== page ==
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I have recently been reading some of Thomas Hardy's short stories (from his 'Wessex Tales') and was particularly interested in The Withered Arm which he wrote in 1888. It tells the story of 'a lorn milkmaid' Rhoda Brook who ekes out an impoverished existence with her 12-year-old son. The pair have been abandoned by the boy's father, wealthy Farmer Lodge who, at the start of the story, is due to arrive home with his new wife, Gertrude. Rhoda is understandably jealous of her ex-lover's bride; she sends her son to spy on the new arrival and to report back on her appearance and whether she 'shows marks of the lady on her, as I expect she do'.

As the weeks go by, Rhoda becomes obsessed with thoughts of Gertrude and one night she has a dream in which Gertrude taunts her by thrusting forward her left hand 'so as to make the wedding-ring it wore glitter in Rhoda's eyes'. In her dream Rhoda then 'seized the confronting spectre by its obtrusive left arm, and whirled it backward to the floor'.

The day after Rhoda's dream, Gertrude calls at her house. Though unaware that Rhoda's son is her new husband's child, she brings him a pair of boots as promised, and other gifts. Rhoda is stuck by her gentle appearance and kindly manner and is full of remorse and guilt about her dream. Gertrude then confides in Rhoda that she has acquired a puzzling ailment:

She uncovered her left hand and arm; and their outline confronted Rhoda's gaze as the exact original of the limb she had beheld and seized in her dream. Upon the pink round surface of the arm were faint marks of an unhealthy colour, as if produced by a rough grasp. Rhoda's eyes became riveted on the discolorations; she fancied that she discerned in them the shape of her own four fingers. 'How did it happen?' she said mechanically. 'I cannot tell,' replied Mrs Lodge, shaking her head. 'One night when I was sound asleep, dreaming I was away in some strange place, a pain suddenly shot into my arm there, and was so keen as to awaken me. I must have struck it in the daytime, I suppose, though I don't remember doing so.'

Let us pause here and examine in more detail some elements of the story so far. Let's first see how Hardy describes Rhoda's dream.

But the figure (of Gertrude Lodge) which had occupied her so much during this and the previous days was not to be banished at night. For the first time, Gertrude Lodge visited the supplanted woman (Rhoda) in her dreams. Rhoda Brook dreamed - since her assertion that she really saw, before falling asleep, was not to be believed - that the young wife, in the pale silk dress and white bonnet, but with features shockingly distorted, and wrinkled as by age, was sitting upon her chest as she lay. The pressure of Mrs Lodge's person grew heavier; the blue eyes peered cruelly into her face: and then the figure thrust forward its left hand mockingly, so as to make the wedding-ring it wore glitter in Rhoda's eyes. Maddened mentally, and nearly suffocated by pressure, the sleeper struggled; the incubus, still regarding her, withdrew to the foot of the bed, only, however, to come forward by degrees, resume her seat, and flash her left hand as before. And when the spectre had vanished, 'O, merciful heaven!' she cried, sitting on the edge of the bed in a cold sweat; 'that was not a dream - she was here!'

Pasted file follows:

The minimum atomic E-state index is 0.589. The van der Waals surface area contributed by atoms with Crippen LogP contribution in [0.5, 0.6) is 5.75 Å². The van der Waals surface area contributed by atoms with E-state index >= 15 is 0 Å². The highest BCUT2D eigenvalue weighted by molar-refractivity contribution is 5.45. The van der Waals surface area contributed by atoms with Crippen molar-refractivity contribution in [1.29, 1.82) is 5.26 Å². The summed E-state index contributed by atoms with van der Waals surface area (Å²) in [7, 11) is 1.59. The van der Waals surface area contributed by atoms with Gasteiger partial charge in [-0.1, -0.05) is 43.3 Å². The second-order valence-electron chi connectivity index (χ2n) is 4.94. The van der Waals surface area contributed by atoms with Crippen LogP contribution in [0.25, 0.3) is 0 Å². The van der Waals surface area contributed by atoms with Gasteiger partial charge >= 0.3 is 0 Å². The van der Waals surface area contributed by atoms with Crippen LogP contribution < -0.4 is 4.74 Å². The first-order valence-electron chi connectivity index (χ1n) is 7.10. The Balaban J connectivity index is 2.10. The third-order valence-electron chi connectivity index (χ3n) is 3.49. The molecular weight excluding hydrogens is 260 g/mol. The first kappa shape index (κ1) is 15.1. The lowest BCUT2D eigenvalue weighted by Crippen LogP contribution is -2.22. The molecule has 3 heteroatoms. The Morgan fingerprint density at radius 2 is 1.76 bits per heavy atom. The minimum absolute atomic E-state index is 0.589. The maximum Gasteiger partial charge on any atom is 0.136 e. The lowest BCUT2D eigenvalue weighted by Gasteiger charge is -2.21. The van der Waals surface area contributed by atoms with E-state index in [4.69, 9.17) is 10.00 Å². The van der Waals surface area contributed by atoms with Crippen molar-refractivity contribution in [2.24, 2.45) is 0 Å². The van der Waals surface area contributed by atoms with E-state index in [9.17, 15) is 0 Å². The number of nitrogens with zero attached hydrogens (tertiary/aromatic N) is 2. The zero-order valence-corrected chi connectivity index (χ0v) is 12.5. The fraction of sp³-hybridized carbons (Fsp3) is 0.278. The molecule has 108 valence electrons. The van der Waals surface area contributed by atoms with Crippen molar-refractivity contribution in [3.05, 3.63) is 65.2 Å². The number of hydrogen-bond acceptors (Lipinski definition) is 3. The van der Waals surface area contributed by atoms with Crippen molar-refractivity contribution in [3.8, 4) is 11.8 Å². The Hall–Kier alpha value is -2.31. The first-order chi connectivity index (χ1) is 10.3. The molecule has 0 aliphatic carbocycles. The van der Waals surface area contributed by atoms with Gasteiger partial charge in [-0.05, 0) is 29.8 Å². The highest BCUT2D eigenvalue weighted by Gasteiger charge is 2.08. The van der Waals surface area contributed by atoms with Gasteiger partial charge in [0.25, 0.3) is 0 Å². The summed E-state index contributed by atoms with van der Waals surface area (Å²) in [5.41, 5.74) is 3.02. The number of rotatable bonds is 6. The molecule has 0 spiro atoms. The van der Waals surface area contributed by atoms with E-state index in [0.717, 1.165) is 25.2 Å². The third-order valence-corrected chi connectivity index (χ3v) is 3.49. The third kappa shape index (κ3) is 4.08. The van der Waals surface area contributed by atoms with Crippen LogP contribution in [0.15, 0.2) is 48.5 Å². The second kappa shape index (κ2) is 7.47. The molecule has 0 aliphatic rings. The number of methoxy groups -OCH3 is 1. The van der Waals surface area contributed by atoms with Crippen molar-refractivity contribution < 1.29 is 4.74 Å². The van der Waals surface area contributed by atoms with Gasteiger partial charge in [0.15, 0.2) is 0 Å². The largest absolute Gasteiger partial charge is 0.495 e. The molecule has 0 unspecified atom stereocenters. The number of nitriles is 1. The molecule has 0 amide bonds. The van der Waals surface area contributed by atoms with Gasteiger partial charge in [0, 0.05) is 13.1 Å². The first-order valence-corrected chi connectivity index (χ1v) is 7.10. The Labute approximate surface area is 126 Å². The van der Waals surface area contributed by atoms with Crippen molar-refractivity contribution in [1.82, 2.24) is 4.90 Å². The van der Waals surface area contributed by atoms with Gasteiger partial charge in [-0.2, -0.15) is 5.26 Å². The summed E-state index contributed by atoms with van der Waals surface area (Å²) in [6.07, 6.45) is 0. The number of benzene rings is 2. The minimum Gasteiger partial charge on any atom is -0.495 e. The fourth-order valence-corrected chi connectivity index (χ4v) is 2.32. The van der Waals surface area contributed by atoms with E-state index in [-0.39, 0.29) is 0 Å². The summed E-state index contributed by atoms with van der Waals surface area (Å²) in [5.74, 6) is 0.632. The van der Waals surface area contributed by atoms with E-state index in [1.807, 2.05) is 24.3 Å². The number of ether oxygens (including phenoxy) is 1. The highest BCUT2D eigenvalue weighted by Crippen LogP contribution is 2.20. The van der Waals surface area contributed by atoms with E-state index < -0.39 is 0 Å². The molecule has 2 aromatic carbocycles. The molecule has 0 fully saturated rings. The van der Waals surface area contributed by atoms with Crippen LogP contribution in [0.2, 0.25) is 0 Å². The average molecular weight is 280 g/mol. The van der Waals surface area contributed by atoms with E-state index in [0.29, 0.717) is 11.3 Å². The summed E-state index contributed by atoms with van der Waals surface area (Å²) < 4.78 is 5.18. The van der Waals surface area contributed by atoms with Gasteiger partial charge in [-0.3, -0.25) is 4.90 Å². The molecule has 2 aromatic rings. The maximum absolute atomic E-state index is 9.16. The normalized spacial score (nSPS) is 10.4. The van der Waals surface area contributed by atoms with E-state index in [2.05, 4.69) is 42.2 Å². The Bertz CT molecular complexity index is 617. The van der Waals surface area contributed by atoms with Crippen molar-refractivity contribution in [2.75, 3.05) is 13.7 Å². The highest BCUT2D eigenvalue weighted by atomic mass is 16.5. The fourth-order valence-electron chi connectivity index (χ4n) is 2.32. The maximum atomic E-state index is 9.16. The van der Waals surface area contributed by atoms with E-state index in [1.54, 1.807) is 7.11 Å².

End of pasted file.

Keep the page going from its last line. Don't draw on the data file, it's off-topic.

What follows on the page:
The reader may immediately recognise that Rhoda's 'dream' bears the hallmarks of sleep paralysis, which may be at the root of some claims of nocturnal ghostly visitations and, nowadays, the appearance of extra-terrestrial beings and abduction by the same. Particularly telling is the description of 'the incubus' pressing down on Rhoda to the extent that she felt 'nearly suffocated', then withdrawing 'to the foot of the bed', then inching forward again. Like many experiences of sleep paralysis, Rhoda's is intensely realistic and frightening. But to a significant degree it is dependent on her interpretation of the physical and mental sensations and experiences associated with this phenomenon. Gertrude and the distress of her having 'supplanted' her have been Rhoda's major preoccupation for several weeks, so it would be understandable that this provided the theme for her hallucinatory experiences her sleep paralysis.

The next day, when Gertrude calls on her and displays her kindly and gentle nature, Rhoda's emotions turn to guilt and remorse. Now, we know that when a person is in the throes of some troublesome emotion, he or she is primed be vigilant for any stimuli or events that could be threatening, and to have a tendency to interpret such stimuli and events accordingly (what psychologists term 'attentional' and 'interpretative biases'). So if, for example, we are afraid that burglars will break into our house during the night, we may lie awake, listening to any noise and interpreting it as the sound of someone forcing a window or moving around downstairs. Similarly, if we are in an angry frame of mind we may, for example, be on the lookout for any indication that someone is treating us with a lack of consideration or respect, and are more apt to interpret even innocent remarks and facial expressions as evidence of this.